Pregnancy is a challenging time in many women’s lives. For women with depression – whether they had depression before pregnancy or they developed the illness during pregnancy – it brings added difficulties. These women face a potentially serious issue: whether to take antidepressants during pregnancy.
Some antidepressants, including selective serotonin reuptake inhibitors, or SSRIs, may be linked to certain kinds of birth defects in babies. Unfortunately for pregnant women and their babies, the medical community does not yet know for certain whether SSRIs can be a dangerous drug during pregnancy, but there is evidence linking one of the most common kinds of antidepressants to birth defects that include a rare heart and lung condition.
SSRIs are a commonly prescribed class of antidepressants. They include:
Studies have linked these drugs to birth defects, including heart defects and a rare heart and lung condition in babies called persistent pulmonary hypertension (PPHN). PPHN is a serious condition that requires intensive monitoring and treatment. Even with treatment, the circulatory system of an infant with this disease may not supply enough oxygen to the tissue. Shock, heart failure, brain hemorrhage and other serious complications can result.
Why, given the potential link between these drugs and birth defects, do doctors continue to prescribe them to pregnant women? Part of the problem is that studies and the Food and Drug Administration (FDA) have conflicting information about the potential effect of antidepressants on pregnancy. In 2006, the FDA warned that a study focusing on newborns had found a rare but serious risk to taking SSRIs. PPHN was six times more common in babies whose mothers took an SSRI in the second half their pregnancies than in those who did not. The FDA said no additional studies had been performed at the time.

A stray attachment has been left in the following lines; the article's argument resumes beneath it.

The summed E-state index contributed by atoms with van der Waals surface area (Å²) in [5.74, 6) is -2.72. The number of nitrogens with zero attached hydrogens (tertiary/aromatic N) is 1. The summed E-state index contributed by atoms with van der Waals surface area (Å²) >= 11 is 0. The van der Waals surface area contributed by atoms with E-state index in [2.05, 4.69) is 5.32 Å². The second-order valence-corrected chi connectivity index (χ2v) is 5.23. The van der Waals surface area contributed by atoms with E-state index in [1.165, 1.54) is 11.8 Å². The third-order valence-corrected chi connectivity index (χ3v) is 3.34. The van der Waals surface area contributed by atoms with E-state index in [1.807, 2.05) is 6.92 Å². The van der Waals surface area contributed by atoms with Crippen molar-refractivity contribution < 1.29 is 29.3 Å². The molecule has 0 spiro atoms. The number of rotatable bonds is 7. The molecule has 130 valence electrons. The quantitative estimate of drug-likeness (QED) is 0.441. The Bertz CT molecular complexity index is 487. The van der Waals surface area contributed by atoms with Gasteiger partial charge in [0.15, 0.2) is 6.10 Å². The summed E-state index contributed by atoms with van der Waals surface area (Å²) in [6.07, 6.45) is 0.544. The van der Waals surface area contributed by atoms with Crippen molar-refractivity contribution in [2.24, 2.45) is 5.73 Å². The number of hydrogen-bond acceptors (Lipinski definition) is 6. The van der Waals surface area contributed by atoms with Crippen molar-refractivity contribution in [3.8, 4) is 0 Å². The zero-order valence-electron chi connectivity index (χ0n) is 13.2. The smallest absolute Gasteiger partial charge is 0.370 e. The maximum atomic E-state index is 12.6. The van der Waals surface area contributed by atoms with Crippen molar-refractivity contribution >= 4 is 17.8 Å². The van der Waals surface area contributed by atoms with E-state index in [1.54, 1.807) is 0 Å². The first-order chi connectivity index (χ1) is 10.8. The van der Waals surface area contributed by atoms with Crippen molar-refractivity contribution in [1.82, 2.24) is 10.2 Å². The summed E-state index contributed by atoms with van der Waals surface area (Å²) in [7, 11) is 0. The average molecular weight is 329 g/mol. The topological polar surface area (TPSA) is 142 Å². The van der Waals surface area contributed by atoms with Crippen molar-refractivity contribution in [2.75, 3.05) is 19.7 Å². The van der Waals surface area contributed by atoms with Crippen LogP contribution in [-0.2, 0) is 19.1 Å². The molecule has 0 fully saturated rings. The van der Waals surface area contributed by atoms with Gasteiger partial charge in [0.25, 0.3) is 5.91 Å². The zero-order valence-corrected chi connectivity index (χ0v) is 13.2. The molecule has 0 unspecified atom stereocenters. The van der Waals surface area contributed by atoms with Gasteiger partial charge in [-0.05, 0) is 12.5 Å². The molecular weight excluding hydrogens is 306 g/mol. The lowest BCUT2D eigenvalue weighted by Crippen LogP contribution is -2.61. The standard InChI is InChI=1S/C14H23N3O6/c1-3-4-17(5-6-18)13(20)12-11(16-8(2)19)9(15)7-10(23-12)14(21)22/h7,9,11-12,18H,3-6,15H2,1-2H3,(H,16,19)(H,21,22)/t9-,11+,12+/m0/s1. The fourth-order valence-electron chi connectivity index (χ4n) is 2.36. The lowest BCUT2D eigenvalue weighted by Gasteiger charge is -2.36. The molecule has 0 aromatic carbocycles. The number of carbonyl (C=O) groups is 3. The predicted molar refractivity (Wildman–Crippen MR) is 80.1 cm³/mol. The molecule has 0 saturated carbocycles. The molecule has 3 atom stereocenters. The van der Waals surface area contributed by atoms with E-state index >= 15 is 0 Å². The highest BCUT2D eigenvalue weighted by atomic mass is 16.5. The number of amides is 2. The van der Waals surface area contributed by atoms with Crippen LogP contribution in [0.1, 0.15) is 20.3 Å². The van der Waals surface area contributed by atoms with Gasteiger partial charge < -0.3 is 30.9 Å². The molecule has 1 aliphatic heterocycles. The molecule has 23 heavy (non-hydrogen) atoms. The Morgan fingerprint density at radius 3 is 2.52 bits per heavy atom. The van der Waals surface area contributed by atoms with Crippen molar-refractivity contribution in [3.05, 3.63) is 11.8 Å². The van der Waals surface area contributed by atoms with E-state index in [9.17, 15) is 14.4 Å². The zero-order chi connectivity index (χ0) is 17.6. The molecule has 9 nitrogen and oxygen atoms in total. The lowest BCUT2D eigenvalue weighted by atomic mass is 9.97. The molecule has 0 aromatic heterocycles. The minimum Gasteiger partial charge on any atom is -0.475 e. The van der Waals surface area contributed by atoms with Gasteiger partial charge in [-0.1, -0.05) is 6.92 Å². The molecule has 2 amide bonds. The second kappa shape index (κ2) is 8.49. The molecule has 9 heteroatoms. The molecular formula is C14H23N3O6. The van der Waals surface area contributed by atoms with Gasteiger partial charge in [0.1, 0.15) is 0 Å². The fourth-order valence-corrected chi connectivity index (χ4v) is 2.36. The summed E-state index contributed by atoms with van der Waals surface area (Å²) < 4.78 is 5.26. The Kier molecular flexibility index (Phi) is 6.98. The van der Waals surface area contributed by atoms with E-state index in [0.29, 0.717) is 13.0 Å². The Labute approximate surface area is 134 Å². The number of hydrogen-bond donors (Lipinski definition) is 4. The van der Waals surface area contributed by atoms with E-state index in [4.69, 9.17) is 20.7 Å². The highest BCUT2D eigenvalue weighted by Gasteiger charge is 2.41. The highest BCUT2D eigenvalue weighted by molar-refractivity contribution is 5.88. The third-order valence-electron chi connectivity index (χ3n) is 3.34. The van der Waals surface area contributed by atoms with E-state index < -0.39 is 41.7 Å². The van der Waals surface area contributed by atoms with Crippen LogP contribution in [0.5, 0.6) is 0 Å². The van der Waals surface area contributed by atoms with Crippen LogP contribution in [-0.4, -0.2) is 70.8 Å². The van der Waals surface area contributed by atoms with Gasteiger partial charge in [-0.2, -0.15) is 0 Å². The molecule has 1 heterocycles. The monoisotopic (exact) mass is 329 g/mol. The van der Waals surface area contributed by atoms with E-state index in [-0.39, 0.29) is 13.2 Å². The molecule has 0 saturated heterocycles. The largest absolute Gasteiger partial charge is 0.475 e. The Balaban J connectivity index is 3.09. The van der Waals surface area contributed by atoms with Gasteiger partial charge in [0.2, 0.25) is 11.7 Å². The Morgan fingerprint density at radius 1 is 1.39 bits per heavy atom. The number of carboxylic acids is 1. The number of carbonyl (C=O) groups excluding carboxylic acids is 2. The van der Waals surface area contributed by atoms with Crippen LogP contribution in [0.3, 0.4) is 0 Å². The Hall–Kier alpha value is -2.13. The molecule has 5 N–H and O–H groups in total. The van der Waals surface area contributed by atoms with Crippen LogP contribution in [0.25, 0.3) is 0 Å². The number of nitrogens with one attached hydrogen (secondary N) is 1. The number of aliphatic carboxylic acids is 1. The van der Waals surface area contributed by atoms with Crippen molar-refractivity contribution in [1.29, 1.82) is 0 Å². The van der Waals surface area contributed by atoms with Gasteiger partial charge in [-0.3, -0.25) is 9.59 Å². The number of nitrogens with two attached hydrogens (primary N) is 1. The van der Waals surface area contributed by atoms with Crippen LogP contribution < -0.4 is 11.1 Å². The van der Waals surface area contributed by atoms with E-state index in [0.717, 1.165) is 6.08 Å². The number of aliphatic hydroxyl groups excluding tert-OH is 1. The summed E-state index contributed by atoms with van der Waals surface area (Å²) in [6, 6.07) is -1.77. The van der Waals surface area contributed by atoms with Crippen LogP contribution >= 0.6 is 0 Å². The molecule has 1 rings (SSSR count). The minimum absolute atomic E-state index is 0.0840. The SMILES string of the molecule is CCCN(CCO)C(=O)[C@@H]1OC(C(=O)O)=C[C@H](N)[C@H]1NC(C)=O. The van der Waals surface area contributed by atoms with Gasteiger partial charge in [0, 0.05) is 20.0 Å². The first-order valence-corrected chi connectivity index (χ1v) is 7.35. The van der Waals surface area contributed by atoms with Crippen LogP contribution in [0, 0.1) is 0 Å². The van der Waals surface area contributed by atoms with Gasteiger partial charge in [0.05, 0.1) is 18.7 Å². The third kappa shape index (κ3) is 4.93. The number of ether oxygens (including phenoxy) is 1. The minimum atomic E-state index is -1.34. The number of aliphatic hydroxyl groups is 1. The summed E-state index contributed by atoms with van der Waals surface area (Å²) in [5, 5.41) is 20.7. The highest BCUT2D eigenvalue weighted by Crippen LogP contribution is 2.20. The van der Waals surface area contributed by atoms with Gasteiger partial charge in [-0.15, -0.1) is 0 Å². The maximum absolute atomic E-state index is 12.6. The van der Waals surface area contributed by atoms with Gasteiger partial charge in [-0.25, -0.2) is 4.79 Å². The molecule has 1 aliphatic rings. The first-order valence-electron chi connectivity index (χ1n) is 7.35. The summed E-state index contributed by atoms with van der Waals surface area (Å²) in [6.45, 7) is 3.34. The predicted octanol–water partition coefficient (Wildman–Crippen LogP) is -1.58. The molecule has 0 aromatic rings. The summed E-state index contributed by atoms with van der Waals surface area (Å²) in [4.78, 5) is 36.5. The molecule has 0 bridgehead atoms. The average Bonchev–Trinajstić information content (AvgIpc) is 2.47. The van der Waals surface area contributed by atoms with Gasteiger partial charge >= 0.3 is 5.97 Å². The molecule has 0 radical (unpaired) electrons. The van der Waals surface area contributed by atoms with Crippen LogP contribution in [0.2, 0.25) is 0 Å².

Since that safety advisory, studies have produced conflicting findings about whether using SSRIs during pregnancy can cause the heart and lung condition in newborns. For example, the FDA said three other studies reported no increase in the risk of this heart condition. The FDA then retracted its 2006 warning and advised medical providers not to change their current practices.
But in 2012, a study in the British Medical Journal found that infants had an increased risk of congenital heart malformations when their mothers took SSRIs during the first trimester of their pregnancies.
Studies like these can leave pregnant mothers wondering whether SSRIs are safe. For now, that question is best answered through discussions with medical providers and weighing the need for antidepressants against potential risks to the baby.
Manufacturers of SSRIs also have a responsibility to warn users of the potential risks of taking SSRIs during pregnancy. Mothers of babies with birth defects that could be linked to SSRIs may be able to hold manufacturers responsible through a product liability lawsuit for their failure to warn about the potential dangers of these drugs.
If you are in this situation, an experienced defective drugs attorney can best evaluate your case and explain your options.
The personal injury attorneys in Phoenix, Arizona at Knapp & Roberts have the compassion and trial lawyer skills to tell your story to a jury. We will get to know you and your family so that we can help the jury understand what has happened to you and your family and how it has changed your lives. Obtain the compensation necessary for the injuries and losses you have suffered.